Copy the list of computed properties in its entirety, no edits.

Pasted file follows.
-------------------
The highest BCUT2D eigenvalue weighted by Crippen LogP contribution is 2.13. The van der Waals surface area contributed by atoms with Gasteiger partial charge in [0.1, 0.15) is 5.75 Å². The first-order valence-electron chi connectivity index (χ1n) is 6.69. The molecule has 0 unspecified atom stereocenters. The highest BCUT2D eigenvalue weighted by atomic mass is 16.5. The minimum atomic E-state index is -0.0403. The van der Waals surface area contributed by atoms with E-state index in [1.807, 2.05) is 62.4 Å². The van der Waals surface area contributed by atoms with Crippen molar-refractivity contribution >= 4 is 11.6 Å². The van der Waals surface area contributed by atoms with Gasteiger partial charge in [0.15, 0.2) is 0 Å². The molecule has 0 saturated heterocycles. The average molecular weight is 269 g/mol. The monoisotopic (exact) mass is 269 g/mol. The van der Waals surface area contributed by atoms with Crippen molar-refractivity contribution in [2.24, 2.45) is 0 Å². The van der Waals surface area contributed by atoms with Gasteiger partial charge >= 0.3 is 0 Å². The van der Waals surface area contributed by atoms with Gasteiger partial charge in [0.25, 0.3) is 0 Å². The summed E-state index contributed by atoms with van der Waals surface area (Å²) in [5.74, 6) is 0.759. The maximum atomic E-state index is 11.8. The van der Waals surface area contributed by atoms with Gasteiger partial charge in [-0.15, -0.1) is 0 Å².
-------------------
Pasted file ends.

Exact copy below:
The highest BCUT2D eigenvalue weighted by Crippen LogP contribution is 2.13. The van der Waals surface area contributed by atoms with Gasteiger partial charge in [0.1, 0.15) is 5.75 Å². The first-order valence-electron chi connectivity index (χ1n) is 6.69. The molecule has 0 unspecified atom stereocenters. The highest BCUT2D eigenvalue weighted by atomic mass is 16.5. The minimum atomic E-state index is -0.0403. The van der Waals surface area contributed by atoms with E-state index in [1.807, 2.05) is 62.4 Å². The van der Waals surface area contributed by atoms with Crippen molar-refractivity contribution >= 4 is 11.6 Å². The van der Waals surface area contributed by atoms with Gasteiger partial charge in [0.15, 0.2) is 0 Å². The molecule has 0 saturated heterocycles. The average molecular weight is 269 g/mol. The monoisotopic (exact) mass is 269 g/mol. The van der Waals surface area contributed by atoms with Crippen molar-refractivity contribution in [2.24, 2.45) is 0 Å². The van der Waals surface area contributed by atoms with Gasteiger partial charge >= 0.3 is 0 Å². The van der Waals surface area contributed by atoms with Gasteiger partial charge in [0.25, 0.3) is 0 Å². The summed E-state index contributed by atoms with van der Waals surface area (Å²) in [5.74, 6) is 0.759. The maximum atomic E-state index is 11.8. The van der Waals surface area contributed by atoms with Gasteiger partial charge in [-0.15, -0.1) is 0 Å².